Armed gangs ‘terrorize’ Haiti as cholera spreads: UN official | Human rights news

The UN coordinator in Haiti says nearly 200 murders were recorded last month as cases of cholera are now reported in eight of the 10 provinces.

Armed gangs are “terrorizing” residents of the Haitian capital of Port-au-Prince, a United Nations official warned, as deadly violence and instability continue to complicate the country’s response to a worsening cholera outbreak.

Ulrika Richardson, the UN resident and humanitarian coordinator in Haiti, told reporters on Wednesday that 195 murders were recorded in October — about three a day — along with 102 kidnappings.

Armed gangs that control about 60 percent of the territory in Port-au-Prince use “sexual violence, including rape … to instill fear and to punish and terrorize the local population,” Richardson said at a news conference that was broadcast to UN headquarters.

“They are doing this to expand their influence throughout the capital,” she added.

In addition to violence and political instability, Haiti is also facing a rising number of cholera cases. Richardson said Wednesday that cholera has now been recorded in eight of the country’s 10 counties.

People are treated for cholera in a tent at a Doctors Without Borders hospital in Cite Soleil, an impoverished neighborhood of Port-au-Prince, on October 15, 2022 [Ricardo Arduengo/Reuters]

More than 7,200 people in Haiti have been hospitalized with cholera since Saturday and at least 155 have died since the outbreak began in early October, according to the latest figures (pdf) from Haiti’s Ministry of Health.

But UN and Haitian officials have said they fear cases will rise, especially after the end of a weeks-long gang-led blockade of a major petrol terminal that paralyzed the capital. The blockade was lifted this month and gas stations are reopening.

“The cholera situation in Haiti continues to worsen,” Dr. Carissa Etienne, director of the Pan American Health Organization (PAHO), said at a separate briefing on Wednesday.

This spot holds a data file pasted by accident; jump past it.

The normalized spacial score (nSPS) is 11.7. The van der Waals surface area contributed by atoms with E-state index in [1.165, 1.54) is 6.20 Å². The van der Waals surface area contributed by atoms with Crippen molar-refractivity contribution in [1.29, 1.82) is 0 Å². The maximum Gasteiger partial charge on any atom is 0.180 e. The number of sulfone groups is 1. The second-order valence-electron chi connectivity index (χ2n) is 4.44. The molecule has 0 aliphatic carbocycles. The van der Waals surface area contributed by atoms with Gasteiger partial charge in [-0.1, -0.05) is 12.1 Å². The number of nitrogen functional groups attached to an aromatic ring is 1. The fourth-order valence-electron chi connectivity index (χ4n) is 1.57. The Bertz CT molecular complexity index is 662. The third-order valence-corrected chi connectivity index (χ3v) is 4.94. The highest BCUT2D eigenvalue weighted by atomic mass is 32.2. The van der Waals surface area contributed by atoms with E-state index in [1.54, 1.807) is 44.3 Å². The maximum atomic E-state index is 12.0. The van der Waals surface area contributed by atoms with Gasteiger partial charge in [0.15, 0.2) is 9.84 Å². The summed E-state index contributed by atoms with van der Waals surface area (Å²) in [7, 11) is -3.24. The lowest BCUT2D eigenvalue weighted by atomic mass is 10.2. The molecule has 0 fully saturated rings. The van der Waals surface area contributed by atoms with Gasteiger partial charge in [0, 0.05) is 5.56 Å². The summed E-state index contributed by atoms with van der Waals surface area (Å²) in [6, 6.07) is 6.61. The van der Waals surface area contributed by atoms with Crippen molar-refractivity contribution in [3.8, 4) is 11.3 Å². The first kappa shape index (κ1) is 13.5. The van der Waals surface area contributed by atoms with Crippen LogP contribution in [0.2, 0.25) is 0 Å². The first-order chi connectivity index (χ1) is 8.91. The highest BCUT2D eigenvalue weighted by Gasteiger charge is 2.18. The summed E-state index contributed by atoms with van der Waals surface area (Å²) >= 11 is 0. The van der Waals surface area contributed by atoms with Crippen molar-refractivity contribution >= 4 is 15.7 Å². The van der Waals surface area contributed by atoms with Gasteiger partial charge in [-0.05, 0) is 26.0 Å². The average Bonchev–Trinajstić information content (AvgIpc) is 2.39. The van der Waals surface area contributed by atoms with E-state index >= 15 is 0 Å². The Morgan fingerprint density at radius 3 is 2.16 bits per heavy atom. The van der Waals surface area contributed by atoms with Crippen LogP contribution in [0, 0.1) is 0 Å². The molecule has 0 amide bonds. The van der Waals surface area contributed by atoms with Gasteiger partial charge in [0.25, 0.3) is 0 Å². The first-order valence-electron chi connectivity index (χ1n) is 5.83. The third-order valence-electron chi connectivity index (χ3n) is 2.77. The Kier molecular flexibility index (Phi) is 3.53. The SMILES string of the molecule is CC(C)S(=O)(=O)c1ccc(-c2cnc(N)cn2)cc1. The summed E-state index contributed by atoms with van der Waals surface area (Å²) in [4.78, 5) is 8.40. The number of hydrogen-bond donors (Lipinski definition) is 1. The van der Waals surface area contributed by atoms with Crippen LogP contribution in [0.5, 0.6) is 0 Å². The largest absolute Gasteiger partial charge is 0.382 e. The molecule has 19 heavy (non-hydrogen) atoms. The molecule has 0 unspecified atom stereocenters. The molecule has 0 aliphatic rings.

“This is a dangerous situation and PAHO is urging all countries to be vigilant as we support Haiti in providing life-saving care to patients, deploying health workers and facilitating access to fuel for health facilities,” it said. Etienne.

Haitian hospitals said in late September they had been forced to cut services because of the blockade of the Varreux fuel terminal, which led to water and electricity shortages and complicated the local response to the cholera outbreak.

Powerful Haitian gangs are vying for power in the wake of the July 2021 assassination of President Jovenel Moise, which exacerbated political instability in the country.

Trucks are loaded with fuel at the Varreux terminal in Port-au-Prince
A weeks-long blockade at the Varreux fuel terminal was lifted earlier this month [Ralph Tedy Erol/Reuters]

Last month, the UN’s World Food Program (WFP) said nearly half of Haitian’s population — a record 4.7 million people — was facing “acute hunger.” The violence-ravaged Cite Soleil neighborhood of Port-au-Prince faced a particularly alarming situation.

“Currently, 65 percent of the population, especially the poorest and most vulnerable, are highly food insecure and 5 percent of them are in urgent need of humanitarian assistance,” the WFP reported on Oct. 14.

Cholera is caused by drinking water or eating food contaminated with cholera bacteria and can cause severe diarrhea, as well as vomiting, thirst, and other symptoms. It also spreads quickly in areas without adequate sewage treatment or clean drinking water.

Haiti had last reported a case of cholera more than three years ago, after a 2010 outbreak linked to United Nations peacekeepers left about 10,000 deaths and more than 820,000 infections.

PAHO has warned that as many as 500,000 Haitians are at risk of contracting cholera in the current outbreak.

Leave a Reply

Your email address will not be published. Required fields are marked *